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Halal cosmetics: A story behind its halal label

Creme de La Mer (Source: Pinterest)

In Indonesia, muslim community has been a growing target market for halal products since 1988 when the fuss about “haram” substances found in several meal ingredients first emerged. That year, a researcher from Universitas Brawijaya, Dr. Ir. Tri Susanto published his research which revealed that food supplies such as noodle, milk, snack, etc may contain lecithin, gelatin, and fat from pork. This has triggered consumers demanding assurance from governors to ensure that their foodstuff is free from porcine and its derivatives.

Regardless of this demand, not so many knows that stakeholders through PERMENKES decree number 280/Men.Kes/Per/XI/76 actually had already obliged food producers and suppliers to put the label “contained pork/porcine” and pig logo onto the products having or using any part of pig and its derivatives in their products since 10 November 1976. This action was considered more effective to differentiate between halal and haram products because back then the products containing pork were only a few. However, on 12 August 1985, Governor issued a decree (No.42/Men.Kes/SKB/VIII/1985) instructing the food industry to voluntarily change the logo from “contained pork/porcine” to “Halal”. I personally think this is not solving the case if they think it would be easier and cheaper to certify halal products instead of haram ones.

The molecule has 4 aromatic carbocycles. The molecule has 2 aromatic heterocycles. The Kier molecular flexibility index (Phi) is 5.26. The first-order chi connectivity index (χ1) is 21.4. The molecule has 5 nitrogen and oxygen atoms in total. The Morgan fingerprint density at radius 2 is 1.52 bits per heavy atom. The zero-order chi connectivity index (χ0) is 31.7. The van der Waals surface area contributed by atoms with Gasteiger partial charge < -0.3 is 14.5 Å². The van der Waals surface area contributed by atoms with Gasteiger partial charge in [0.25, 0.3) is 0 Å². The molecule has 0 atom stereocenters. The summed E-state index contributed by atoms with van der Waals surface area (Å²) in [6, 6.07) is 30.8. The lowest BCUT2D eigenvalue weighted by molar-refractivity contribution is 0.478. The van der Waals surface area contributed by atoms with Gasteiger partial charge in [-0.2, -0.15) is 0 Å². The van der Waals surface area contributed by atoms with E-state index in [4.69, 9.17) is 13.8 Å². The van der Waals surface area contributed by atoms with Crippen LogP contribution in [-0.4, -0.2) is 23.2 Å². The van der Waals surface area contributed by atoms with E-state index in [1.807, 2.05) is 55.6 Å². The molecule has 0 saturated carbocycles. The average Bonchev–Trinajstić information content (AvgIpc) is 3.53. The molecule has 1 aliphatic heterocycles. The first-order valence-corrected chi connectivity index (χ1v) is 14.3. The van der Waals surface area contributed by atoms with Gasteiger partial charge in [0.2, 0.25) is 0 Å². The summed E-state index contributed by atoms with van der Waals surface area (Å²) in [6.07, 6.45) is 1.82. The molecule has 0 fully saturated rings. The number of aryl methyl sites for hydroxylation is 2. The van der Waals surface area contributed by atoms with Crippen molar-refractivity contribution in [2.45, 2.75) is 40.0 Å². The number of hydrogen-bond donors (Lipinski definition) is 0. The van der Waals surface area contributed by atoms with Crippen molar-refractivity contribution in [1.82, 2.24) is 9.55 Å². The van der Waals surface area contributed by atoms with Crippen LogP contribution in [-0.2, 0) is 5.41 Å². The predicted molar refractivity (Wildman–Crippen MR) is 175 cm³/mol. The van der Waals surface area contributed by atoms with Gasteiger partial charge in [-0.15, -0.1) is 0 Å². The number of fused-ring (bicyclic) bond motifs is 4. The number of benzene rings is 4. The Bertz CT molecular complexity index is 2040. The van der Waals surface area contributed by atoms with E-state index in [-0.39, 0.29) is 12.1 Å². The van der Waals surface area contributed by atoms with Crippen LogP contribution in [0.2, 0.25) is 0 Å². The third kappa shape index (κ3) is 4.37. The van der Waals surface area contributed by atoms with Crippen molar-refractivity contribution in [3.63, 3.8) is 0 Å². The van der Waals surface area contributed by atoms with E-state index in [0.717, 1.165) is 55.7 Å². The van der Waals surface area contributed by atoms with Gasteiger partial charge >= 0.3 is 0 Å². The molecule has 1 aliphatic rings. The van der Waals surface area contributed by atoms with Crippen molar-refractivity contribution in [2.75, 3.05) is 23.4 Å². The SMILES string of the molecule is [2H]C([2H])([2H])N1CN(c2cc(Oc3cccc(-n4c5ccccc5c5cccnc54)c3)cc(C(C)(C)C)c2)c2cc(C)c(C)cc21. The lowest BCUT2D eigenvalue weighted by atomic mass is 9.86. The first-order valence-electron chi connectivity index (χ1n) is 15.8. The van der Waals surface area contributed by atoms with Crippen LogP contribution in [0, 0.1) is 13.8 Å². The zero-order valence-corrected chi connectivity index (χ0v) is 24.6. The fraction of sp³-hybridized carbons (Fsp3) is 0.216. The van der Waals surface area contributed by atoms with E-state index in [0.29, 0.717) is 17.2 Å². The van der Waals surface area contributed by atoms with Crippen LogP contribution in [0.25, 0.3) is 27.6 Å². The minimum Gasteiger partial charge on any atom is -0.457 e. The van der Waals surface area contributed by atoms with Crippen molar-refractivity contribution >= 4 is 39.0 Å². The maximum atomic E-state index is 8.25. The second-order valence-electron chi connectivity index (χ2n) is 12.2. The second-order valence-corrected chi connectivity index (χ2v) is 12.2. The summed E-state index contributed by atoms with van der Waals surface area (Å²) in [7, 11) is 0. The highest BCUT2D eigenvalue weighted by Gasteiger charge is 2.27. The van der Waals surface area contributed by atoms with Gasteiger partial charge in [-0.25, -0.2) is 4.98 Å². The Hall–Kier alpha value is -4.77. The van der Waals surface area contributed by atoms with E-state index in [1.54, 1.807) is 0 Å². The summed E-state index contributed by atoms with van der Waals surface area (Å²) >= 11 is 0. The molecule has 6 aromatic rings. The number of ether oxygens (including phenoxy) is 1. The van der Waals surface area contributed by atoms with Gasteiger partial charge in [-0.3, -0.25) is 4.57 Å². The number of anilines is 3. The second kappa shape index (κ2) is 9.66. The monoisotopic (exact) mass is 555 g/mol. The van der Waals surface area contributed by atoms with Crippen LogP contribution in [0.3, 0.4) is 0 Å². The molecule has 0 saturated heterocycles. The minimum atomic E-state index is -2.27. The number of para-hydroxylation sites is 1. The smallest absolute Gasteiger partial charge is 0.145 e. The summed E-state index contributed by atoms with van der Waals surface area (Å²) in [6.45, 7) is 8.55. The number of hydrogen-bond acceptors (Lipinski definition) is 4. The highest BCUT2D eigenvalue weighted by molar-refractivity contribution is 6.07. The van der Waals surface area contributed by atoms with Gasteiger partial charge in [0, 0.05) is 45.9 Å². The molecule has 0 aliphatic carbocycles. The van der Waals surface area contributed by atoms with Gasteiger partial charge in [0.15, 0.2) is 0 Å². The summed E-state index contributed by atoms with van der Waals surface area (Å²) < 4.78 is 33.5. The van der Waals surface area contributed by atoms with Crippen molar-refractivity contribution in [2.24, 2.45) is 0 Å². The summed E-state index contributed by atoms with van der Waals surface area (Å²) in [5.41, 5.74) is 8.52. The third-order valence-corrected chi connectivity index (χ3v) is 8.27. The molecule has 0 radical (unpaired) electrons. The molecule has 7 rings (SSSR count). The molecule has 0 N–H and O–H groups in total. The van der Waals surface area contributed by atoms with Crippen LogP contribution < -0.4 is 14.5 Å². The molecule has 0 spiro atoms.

This way of life has become so massively ingrained in which later on creates business opportunities for sectors other than food and drink, for instance cosmetics and personal care. In Indonesia, paragon technology which formerly is known as Pusaka Tradisi Ibu was keen enough to grab this opportunity and served as a pioneer in halal cosmetics in Indonesia with its successful brand, Wardah. It sure set the trend quickly and inspired competitors to have halal certificates as their added value. Subsequently, muslim community has been a growing target market for halal cosmetics since then.

Apparently, this is not only a lucrative business for the private sector but also for the government because to obtain halal certificate, the producer must follow the rules set by the authorities and make payment for each submission. Moreover, the government through BPJPH (Badan Penyelenggara Jaminan Produk Halal) established a decree forcing industry players especially food and beverage to acquire halal certificates for all their products that become mandatory by 17 October 2024, again in this case, much more income will be filling in the government’s pocket for the sake of consumers “peaceful mind”.

Then, what are the requirements to meet halal certification parameters and eventually obtain halal certificate?

Indonesian Halal Logo